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Winter Newsletter, 2011

Howdy Folks,

I wrote a very informative newsletter for you. You would have loved it. It explained the entire process of turning a backlisted print book into an ebook. I thought it was so good I wanted Shirl to see it and maybe check to make sure I got the whole process clearly explained. I thought it would really be interesting to readers. Shirl read it and said, "Who would want to read this drivel? I'd rather watch paint dry. It's boring...booooring! Write something happy about the holidays!"

So you won't get an entertaining and informative description about a process I am sure that not one in a hundred readers knows anything about--but maybe would like to (I'll sneak it in next year when she isn't paying attention). Instead, here's some crap about "this most wonderful time of the year."

Well, it may be wonderful for some, but I hate it. Whatever genuine meaning it may have had has been buried in an avalanche of consumer hucksterism years and years ago. (If I start in on "Black Friday," I will gibber.) Take Thanksgiving. Shirl is not happy unless she has a 36 pound turkey to bake and a houseful of family and friends to stuff it down. Everybody must indulge in the Ritual of Gluttony and inhale more food in one meal than they would normally consume in a week. Of course, wine and booze goes along with this so the guests wind up as basted as the turkey, which by the way reached its grotesque size (think of a small ostrich) because it was stuffed with growth hormones.

Now, you know who truly has the happy Thanksgiving? The cabal of factory poultry farms, the industry lobbyists, and the congressmen in whose districts and states the huge farms are located. Com'on, the Pilgrims didn't eat Honeysuckle Whites. They hunted. They stalked through the forest tracking wild cheese burgers. And the Indians didn't bring pumpkin pie to the feast they brought freshly harvested catsup, mustard, kosher pickles, and maybe a few fries. Wow! Doesn't anyone read history anymore?

Then, right after Thanksgiving comes prep for Christmas. Shirl drags our son Matt and me to the Christmas tree lot at her church to pick out a 25 foot tree that we will have to saw in half to get it to fit in the dining room. It always rains on this 1st weekend of December and Matt and I, with our collars turned up against a soggy freezing wind, stand in a puddle while Shirl flits from tree to tree like a deranged Sugar Plum Fairy on a sugar high or maybe some other white stuff. Matt and I have suggested that perhaps Shirl could make do with a small tree now that he is a grown man living in his own digs. How duuuuumb is that! So my son and I drag this forest home and spend a couple of days helping Sugar Plum decorate it. When it is done, it bares no resemblance to a tree. It looks like a bordello beacon. We have suggested to Sugar that since you can't see the tree anyway, maybe an artificial tree might serve as well? Only a tradition-hating idiooooot would suggest such a thing! At his point, Matt, who isn't much of a drinker. begins to. Oh yes, the balsamic monstrosity illuminates the living room for six weeks--during which time, I am be forced to slam the door on a series of drunken sailors. And who benefits from this "tradition"? The huge factory tree farms and the usual parasites.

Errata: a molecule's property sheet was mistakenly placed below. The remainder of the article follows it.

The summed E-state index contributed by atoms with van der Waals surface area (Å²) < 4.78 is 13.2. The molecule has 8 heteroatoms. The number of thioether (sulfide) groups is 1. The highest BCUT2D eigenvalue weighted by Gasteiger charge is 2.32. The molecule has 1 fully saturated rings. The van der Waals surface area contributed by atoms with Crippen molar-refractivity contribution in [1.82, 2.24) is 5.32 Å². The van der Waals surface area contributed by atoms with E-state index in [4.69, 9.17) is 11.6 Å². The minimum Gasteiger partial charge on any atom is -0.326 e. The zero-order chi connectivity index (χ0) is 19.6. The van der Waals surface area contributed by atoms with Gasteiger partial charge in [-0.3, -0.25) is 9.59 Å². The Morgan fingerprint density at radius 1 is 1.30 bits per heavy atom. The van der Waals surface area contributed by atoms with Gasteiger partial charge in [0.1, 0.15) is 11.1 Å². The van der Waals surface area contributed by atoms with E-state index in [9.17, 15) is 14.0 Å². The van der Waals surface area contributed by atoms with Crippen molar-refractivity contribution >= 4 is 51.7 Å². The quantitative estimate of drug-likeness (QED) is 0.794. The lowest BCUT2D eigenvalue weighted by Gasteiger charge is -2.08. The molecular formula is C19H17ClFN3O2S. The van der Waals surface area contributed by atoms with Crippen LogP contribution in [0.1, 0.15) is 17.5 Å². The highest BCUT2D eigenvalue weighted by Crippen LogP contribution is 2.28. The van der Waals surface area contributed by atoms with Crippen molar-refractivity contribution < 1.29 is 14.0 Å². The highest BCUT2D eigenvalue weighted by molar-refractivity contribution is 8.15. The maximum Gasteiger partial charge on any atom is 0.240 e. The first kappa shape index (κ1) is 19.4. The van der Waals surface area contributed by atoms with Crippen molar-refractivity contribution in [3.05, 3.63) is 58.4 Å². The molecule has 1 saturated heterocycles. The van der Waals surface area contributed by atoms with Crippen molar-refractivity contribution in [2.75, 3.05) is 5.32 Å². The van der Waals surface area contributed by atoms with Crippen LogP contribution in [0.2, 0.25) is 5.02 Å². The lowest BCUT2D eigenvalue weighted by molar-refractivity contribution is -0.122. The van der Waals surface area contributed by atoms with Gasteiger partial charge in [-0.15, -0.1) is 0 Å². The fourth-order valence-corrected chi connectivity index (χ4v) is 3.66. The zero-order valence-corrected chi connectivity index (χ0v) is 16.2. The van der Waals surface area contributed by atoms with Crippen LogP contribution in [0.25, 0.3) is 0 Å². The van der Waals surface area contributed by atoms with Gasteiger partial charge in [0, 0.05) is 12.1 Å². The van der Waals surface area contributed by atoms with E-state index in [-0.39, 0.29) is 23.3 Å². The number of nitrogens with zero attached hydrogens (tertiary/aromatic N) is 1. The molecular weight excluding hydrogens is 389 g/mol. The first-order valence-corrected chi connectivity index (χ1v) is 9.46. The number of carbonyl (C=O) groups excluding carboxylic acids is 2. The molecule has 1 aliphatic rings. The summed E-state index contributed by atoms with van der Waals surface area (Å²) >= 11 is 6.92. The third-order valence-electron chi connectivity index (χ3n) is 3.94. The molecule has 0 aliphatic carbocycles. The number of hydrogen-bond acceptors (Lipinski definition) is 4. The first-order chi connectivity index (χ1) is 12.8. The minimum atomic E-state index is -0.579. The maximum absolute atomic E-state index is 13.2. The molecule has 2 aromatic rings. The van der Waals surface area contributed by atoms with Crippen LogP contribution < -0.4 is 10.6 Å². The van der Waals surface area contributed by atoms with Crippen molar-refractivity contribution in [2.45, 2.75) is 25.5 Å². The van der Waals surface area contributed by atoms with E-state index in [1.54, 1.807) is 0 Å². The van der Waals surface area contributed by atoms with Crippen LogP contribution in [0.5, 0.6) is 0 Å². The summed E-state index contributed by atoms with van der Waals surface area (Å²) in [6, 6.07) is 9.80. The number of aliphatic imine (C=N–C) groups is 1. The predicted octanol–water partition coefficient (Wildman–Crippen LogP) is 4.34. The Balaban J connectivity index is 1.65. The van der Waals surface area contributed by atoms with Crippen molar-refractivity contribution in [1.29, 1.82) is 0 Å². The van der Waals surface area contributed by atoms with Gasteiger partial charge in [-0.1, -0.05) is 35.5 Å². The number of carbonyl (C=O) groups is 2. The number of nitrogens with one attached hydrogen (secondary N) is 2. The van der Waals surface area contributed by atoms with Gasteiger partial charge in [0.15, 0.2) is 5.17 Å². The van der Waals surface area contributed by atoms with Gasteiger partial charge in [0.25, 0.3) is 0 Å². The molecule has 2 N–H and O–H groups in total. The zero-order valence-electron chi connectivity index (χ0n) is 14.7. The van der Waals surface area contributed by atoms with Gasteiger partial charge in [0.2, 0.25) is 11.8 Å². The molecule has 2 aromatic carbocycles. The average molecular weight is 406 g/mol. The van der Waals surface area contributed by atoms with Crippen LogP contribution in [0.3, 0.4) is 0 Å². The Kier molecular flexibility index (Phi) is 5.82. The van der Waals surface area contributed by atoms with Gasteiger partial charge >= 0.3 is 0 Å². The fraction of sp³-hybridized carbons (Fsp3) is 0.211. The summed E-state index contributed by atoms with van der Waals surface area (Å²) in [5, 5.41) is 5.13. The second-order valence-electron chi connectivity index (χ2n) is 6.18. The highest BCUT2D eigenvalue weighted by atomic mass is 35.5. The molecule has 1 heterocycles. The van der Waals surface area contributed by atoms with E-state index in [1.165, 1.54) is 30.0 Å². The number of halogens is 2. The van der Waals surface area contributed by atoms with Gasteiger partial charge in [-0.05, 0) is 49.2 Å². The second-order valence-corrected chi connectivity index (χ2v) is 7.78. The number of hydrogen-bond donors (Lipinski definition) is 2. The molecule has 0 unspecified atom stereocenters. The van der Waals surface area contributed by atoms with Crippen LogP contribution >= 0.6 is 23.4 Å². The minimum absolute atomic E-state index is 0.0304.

Well, I could go on with the rest of the "Season," but this missive would turn from newsletter to news magazine. Besides, for those who love Christmas, I would not want to offend your religious sensibilities. Never mind that mine have been offended, trampled upon, abused, kicked, knifed, shot by Christians who have hijacked the Winter Solstice. I am one of the last of the Druids. Not even commercial hucksterism has saved my holiday.

But last year, I tried. We have a huge old oak on the steep slope in back of the thane hall. The oak's name is Tuatha. At the Solstice, I was dancing around it, but the slope was too steep and I fell. Shirl was on the deck watching. "The neighbors will see," she cried. "Don't be a cluuuuumsy stoooopid!" Well, it wasn't clumsy stupidity that caused me to fall. I have a bad knee and was suffering a residual wasting effect from Thanksgiving dinner--MTD, Mad Turkey Disease.

This year I have finally given up hope. Druids used to have a purpose. We fought the Roman Legions and sacrificed nubile virgins. Today, the legionaries are gone, or they have opened pizza chains. As for nubile virgins....?

Jim

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Jim in front of a classroom, teaching during his tenure on our local school board.


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Jim posed for the River Nymph book cover, chose the lady with the cards model and created the basic design from which Kim Killion worked.


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TWO FREE NOVELLAS


Amazon.com | Barnes & Noble
        iBooks             | Kobo                          

Amazon.com | Barnes & Noble
        iBooks             | Kobo                          








 

 
 

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